Today’s opioid crisis knows no boundaries, especially when it comes to age. The National Institute on Drug Abuse found that “prescription and over the counter drugs [including prescription opioids] are among the most commonly abused drugs by 12th graders, after alcohol, marijuana, and tobacco.” Over the past 15 years, the number of children and teens hospitalized due to opioid poisoning has nearly doubled and it has been widely cited that most adults in treatment for opioid addiction started using illicit substances before the age of 18. These statistics make it clear that there is a need to effectively identify and treat addiction to opioids among young people in order to prevent the consequences of this disease from following them into adulthood, or worse — cutting their lives short.
As addiction to opioids is ravaging our country, parents and community groups continue to ask us what they can do to prevent addiction in their families and community. In response to these questions, we’ve developed a list of things you can do to help prevent and/or stop addiction, especially among adolescents.
Before the introduction of e-cigarettes to the U.S. market in 2007, a series of enormously successful public health initiatives significantly reduced the rate of cigarette smoking. These initiatives also increased negative attitudes toward tobacco and nicotine products among young people in the U.S. But the introduction of e-cigarettes may be beginning to reverse this trend.
It’s that time of year when teens across the country are beginning a new chapter in their lives – leaving their parents’ homes to attend – or in many cases – return to college. This back to college season is an important transition in their lives, where young adults are faced with new and exciting challenges, along with some tough decisions and potentially risky situations.
In January, Anheuser-Busch, makers of the popular beer Bud Light, debuted an app for mobile devices called Bud Light Button, which promises delivery of Bud Light to your home in under an hour if you live in Washington D.C. The app is also linked to the company’s national “Up for Whatever” campaign, a sweepstakes with a range of prizes like a DJ and sound system delivered with your beer.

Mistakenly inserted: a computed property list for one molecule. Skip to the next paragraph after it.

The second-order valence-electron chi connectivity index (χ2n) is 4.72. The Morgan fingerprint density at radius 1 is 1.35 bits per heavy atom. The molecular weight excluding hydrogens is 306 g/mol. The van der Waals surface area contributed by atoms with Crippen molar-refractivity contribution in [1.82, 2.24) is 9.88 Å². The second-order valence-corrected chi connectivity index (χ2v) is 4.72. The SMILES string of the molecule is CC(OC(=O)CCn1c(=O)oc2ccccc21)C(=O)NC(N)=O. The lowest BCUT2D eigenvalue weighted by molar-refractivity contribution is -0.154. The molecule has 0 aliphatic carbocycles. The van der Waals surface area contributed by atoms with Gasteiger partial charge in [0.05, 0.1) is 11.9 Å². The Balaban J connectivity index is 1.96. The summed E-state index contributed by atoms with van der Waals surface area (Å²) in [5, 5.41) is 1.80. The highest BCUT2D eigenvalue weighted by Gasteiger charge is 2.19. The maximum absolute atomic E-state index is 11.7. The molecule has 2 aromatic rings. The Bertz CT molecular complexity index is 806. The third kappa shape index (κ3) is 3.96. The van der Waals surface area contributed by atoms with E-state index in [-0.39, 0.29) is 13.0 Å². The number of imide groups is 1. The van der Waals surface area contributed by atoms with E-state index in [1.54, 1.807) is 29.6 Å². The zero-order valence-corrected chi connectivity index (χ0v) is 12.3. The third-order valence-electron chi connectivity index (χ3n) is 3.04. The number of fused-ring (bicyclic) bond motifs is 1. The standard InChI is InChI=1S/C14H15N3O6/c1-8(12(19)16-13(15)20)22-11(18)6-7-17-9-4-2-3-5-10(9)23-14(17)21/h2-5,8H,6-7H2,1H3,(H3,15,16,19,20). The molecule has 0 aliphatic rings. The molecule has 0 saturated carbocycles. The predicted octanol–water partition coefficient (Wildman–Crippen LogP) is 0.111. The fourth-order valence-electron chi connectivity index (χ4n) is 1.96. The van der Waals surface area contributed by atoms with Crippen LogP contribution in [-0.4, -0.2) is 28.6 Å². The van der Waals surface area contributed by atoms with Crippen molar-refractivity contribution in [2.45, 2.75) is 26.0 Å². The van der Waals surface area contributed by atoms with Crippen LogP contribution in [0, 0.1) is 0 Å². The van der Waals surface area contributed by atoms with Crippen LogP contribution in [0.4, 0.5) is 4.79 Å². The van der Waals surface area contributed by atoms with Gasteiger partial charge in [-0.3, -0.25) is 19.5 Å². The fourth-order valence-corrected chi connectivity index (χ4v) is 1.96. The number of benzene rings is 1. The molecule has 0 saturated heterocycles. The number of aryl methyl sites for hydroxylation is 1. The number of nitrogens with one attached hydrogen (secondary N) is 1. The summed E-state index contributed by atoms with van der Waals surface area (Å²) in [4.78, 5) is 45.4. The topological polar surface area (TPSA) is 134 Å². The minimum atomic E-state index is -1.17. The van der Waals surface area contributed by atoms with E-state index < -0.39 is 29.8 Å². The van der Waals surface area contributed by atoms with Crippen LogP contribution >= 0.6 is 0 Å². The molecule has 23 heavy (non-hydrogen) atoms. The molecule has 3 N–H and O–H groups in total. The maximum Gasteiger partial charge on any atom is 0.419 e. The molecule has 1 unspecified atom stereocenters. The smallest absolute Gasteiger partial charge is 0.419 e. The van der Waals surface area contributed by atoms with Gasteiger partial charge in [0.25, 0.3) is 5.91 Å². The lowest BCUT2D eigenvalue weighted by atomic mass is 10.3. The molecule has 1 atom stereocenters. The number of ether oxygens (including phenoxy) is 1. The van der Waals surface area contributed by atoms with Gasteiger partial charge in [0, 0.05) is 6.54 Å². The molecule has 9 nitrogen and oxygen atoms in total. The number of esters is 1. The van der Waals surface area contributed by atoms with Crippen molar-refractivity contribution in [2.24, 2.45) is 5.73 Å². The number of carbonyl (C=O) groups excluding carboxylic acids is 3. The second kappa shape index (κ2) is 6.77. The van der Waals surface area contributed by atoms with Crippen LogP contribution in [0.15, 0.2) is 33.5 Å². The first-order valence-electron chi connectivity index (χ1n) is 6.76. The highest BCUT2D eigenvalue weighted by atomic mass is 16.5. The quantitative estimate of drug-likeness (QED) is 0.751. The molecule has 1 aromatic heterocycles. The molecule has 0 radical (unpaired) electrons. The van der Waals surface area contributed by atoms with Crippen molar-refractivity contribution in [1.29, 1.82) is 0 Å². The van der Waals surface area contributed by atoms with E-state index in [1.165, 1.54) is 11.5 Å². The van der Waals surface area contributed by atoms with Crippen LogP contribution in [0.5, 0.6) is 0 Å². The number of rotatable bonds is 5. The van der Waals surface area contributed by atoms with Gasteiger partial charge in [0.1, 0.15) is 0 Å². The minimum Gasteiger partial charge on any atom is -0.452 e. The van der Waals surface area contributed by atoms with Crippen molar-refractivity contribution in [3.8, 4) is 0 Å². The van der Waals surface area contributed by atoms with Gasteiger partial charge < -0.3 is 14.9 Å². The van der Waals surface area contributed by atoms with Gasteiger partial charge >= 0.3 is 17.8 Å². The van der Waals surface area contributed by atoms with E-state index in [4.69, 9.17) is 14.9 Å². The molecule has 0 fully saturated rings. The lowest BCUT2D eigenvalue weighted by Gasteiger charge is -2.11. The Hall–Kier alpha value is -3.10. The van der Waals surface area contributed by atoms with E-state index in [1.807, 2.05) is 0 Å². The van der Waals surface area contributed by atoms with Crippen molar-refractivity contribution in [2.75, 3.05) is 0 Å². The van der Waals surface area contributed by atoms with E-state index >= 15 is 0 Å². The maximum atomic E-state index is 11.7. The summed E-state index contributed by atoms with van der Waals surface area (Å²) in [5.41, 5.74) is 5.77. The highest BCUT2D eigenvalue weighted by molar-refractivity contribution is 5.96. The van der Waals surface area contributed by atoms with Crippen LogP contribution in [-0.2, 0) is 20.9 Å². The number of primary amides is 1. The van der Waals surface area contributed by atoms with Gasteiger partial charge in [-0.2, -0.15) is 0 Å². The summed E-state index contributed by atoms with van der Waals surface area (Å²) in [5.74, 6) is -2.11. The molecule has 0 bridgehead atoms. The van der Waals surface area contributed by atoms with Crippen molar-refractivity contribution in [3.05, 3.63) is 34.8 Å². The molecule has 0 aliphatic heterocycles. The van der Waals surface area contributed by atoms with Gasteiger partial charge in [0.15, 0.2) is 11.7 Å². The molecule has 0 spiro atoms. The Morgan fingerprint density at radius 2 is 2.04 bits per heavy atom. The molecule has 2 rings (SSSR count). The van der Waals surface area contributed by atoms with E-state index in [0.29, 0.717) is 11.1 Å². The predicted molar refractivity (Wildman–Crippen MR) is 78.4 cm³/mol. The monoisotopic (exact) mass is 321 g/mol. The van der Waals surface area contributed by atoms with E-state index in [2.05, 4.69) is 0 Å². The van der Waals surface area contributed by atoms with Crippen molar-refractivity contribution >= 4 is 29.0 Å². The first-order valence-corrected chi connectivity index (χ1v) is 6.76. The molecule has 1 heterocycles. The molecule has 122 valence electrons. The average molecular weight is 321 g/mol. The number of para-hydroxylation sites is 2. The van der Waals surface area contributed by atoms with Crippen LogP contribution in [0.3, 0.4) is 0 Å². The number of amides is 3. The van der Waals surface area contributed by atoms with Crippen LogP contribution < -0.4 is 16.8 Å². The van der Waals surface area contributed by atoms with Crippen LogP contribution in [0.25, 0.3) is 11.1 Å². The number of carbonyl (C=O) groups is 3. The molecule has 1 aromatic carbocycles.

Over a quarter of underage youth in New York City have consumed alcohol in the past month, and while their most common method of obtaining alcohol is getting it from other people, the second most common is purchasing it themselves. In an effort to combat this problem, the New York City Department of Health (DOH) launched an initiative through the State Liquor Authority (SLA) to conduct an undercover investigation of New York City stores.
Given what we currently know about marijuana, CASAColumbia does not support its legalization for recreational use. Instead, CASAColumbia supports keeping marijuana illegal but eliminating criminal penalties for personal use.
The percent of middle and high school students who currently use e-cigarettes has tripled in the past year. This alarming increase happened while the U.S. Food and Drug Administration (FDA) is considering whether or not it will use its authority to regulate the marketing and sale of e-cigarettes.
Recently, the media has picked up several stories of Molly-related deaths at electric dance music (EDM) festivals. The victims in these stories are often young and not known as drug users, making the deaths all the more shocking to their parents and friends. In light of these events, it is important that parents understand more about the pervasiveness of “club drugs” like Molly, a form of MDMA or ecstasy at EDM festivals. Here are some facts to know.
Along with kid-friendly flavors, celebrity endorsements and TV ads, e-cigarette companies are marketing their products to teens in similar ways as Big Tobacco companies did in the past. Is the use of e-cigarettes really “taking back freedom” or essentially robbing the next generation’s freedom from nicotine addiction?
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